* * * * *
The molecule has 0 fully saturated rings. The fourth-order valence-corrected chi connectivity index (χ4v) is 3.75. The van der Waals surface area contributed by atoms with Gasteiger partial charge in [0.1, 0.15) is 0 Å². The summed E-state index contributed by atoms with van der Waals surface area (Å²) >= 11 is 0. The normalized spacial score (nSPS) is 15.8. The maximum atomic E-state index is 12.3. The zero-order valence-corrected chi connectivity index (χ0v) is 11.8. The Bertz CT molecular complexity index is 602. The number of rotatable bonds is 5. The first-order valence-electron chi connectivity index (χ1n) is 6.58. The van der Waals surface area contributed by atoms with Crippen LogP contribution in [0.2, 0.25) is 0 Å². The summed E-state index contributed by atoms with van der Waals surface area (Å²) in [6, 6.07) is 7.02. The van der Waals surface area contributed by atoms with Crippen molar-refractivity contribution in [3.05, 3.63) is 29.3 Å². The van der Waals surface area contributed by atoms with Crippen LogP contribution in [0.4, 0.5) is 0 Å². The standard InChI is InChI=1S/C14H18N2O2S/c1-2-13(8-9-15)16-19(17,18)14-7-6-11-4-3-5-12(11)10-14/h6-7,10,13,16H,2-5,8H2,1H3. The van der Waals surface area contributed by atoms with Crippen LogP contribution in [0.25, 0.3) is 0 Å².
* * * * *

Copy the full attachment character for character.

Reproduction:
The molecule has 0 fully saturated rings. The fourth-order valence-corrected chi connectivity index (χ4v) is 3.75. The van der Waals surface area contributed by atoms with Gasteiger partial charge in [0.1, 0.15) is 0 Å². The summed E-state index contributed by atoms with van der Waals surface area (Å²) >= 11 is 0. The normalized spacial score (nSPS) is 15.8. The maximum atomic E-state index is 12.3. The zero-order valence-corrected chi connectivity index (χ0v) is 11.8. The Bertz CT molecular complexity index is 602. The number of rotatable bonds is 5. The first-order valence-electron chi connectivity index (χ1n) is 6.58. The van der Waals surface area contributed by atoms with Crippen LogP contribution in [0.2, 0.25) is 0 Å². The summed E-state index contributed by atoms with van der Waals surface area (Å²) in [6, 6.07) is 7.02. The van der Waals surface area contributed by atoms with Crippen molar-refractivity contribution in [3.05, 3.63) is 29.3 Å². The van der Waals surface area contributed by atoms with Crippen LogP contribution in [0.4, 0.5) is 0 Å². The standard InChI is InChI=1S/C14H18N2O2S/c1-2-13(8-9-15)16-19(17,18)14-7-6-11-4-3-5-12(11)10-14/h6-7,10,13,16H,2-5,8H2,1H3. The van der Waals surface area contributed by atoms with Crippen LogP contribution in [0.25, 0.3) is 0 Å².